Mohandas Gandhi, Martin Luther King Jr., and Nelson Mandela drew praise for their courage and perseverance in the face of the world’s most difficult challenges in a Feb. 18 speech celebrating Black History Month.
Political science Professor Sharon Vaughan said these three men of color used principles of nonviolence to fight for freedom in their white-dominated countries. She spoke in the College Union to an audience of about 40.
“We should read Gandhi’s writings, Dr. King’s writings, and Nelson Mandela’s writings,” she said. “We should know about their personal journeys, because they have so much to teach us.”
Vaughan had a positive message about the effect these leaders had in fighting for civil rights for all human beings.
Gandhi is known for his non-violent approach against the corrupt and tyrannical British rule in India during the mid-20th century.
King has been recognized as an American icon and is best known for his famous “I Have a Dream” speech, she said. He took some of the non-violent tactics, which Gandhi had used in his approach to fighting for civil rights for Indians in their own British-controlled country and used them in the U.S. in the 1950s and ‘60s.
Vaughan noted that both Gandhi and King were assassinated.
Mandela is known for his dedication to fighting racial segregation, or “apartheid” in South Africa. Mandela was imprisoned for 27 years for conspiracy to overthrow the state of South Africa. However, his work was not in vain as he eventually became president of the country in 1994, Vaughan said.
Mandela died of natural causes in 2013 at the age of 95.
Their efforts were world changing, she said. The British no longer rule in India, people of all colors now have equal rights under the law in the U.S., and there is no longer apartheid in South Africa.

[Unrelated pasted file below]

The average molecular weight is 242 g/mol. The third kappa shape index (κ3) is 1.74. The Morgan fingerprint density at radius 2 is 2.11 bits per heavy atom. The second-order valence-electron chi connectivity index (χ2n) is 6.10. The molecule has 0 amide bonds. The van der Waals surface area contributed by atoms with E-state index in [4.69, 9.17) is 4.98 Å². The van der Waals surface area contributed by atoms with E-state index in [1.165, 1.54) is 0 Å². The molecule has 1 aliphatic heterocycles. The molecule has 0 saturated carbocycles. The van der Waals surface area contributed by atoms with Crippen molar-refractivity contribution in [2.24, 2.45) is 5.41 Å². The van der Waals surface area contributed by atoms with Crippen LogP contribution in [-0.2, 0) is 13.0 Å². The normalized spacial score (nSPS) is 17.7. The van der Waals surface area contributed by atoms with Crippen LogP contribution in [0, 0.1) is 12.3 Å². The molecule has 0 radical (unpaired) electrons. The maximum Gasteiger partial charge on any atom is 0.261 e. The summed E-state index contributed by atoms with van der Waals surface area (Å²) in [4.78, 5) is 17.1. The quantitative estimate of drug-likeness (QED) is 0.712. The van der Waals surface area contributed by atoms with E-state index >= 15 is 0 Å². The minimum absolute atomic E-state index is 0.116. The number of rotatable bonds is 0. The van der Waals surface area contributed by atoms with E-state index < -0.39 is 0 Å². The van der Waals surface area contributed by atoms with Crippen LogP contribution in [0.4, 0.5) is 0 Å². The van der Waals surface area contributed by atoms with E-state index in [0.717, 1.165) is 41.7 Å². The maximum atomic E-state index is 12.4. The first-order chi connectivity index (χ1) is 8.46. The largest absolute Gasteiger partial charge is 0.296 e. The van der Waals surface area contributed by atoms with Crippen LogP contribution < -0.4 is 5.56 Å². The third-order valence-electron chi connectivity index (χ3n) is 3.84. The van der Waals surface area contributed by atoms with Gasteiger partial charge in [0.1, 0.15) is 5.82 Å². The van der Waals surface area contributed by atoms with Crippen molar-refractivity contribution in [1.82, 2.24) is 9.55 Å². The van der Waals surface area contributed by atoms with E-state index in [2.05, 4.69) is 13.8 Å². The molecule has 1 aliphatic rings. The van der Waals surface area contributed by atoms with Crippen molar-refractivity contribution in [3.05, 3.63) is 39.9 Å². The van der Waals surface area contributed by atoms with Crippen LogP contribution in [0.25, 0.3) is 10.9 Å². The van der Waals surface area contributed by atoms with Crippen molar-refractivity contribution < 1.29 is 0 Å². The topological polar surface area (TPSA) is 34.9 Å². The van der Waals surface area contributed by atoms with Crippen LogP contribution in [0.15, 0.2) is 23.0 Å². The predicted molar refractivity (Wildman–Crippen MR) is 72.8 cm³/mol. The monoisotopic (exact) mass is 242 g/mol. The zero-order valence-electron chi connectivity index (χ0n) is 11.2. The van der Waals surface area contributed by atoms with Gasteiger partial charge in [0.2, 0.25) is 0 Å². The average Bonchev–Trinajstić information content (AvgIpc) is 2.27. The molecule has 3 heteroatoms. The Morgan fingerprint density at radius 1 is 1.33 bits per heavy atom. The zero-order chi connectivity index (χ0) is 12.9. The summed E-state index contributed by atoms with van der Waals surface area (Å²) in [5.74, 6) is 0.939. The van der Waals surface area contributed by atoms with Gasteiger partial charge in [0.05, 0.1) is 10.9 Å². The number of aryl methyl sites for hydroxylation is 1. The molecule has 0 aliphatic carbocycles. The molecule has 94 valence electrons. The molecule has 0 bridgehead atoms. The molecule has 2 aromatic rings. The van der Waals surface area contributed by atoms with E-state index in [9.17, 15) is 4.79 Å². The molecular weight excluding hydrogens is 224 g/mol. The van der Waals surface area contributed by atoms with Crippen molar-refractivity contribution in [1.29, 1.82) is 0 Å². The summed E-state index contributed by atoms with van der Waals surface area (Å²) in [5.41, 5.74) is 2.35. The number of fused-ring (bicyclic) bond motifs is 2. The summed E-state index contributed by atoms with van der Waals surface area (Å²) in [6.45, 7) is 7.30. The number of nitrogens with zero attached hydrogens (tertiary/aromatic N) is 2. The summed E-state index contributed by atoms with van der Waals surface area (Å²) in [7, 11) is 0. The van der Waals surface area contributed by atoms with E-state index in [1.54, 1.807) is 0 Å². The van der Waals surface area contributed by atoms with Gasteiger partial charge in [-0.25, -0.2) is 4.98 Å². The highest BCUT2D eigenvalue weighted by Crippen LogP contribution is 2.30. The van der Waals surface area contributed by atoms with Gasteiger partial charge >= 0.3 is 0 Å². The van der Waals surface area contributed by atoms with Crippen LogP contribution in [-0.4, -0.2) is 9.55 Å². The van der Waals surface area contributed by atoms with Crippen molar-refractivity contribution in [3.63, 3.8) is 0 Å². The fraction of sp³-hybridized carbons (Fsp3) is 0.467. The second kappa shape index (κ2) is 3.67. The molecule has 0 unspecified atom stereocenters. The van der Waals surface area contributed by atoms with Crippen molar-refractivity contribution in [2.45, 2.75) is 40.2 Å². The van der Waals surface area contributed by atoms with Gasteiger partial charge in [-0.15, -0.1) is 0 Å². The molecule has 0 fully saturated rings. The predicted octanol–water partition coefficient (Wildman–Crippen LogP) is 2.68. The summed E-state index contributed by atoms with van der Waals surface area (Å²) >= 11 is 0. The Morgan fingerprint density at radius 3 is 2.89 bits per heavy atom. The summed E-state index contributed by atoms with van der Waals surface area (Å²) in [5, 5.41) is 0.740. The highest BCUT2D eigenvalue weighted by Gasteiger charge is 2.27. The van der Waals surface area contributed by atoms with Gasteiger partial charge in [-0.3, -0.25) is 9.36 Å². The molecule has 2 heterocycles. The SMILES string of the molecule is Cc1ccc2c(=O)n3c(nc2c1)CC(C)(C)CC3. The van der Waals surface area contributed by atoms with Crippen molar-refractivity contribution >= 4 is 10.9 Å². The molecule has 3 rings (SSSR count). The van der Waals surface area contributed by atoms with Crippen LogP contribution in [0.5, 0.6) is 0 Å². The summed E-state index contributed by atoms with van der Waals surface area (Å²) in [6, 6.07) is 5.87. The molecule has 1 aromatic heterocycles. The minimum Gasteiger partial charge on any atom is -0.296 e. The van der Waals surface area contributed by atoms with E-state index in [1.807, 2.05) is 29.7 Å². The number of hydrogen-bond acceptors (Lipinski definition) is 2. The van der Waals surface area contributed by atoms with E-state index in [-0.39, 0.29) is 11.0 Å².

Vaughan spoke not only to praise the achievements of these great men, but also to show the audience how they are examples for the kind of people that are needed in today’s world.
“They are so relevant to us today,” she said. “Our world yearns for moral leadership and political courage. We find these in the lives of Gandhi, King, and Mandela, because they fought for a world that was less violent, less bigoted, and certainly a world that would be more just and more peaceful.”
History major and member of Student Life, Michael Boyd, said he found value in Vaughan’s message.
“One of the main things that stood out to me was how she emphasized . . . one man’s actions can change the history of the world,” he said. “It all stems from wanting to find something that’s better than the current condition that they’re living in. It all comes from that single choice to say that I’m going to stand up and I’m going to fight against the injustice that we’re facing.”
Journalism and Broadcasting major Grace Babb said she appreciated how Vaughan talked about the humanity of these famous people.
“I thought it was really interesting how she related them to being human beings just like us, like everyday people, and how they made such a change.”
Babb’s sister, Sophia Babb, also a Journalism and Broadcasting major, attended the speech as well.
“I liked how she talked about how each individual needs to make a difference,” Sophia Babb said.
Vaughan said she will be teaching a class in Political Theory next fall in which she will be presenting this aspect of political action in more detail.
For more information, contact Sharon Vaughan at 405-682-1611, ext. 7302, by email at firstname.lastname@example.org
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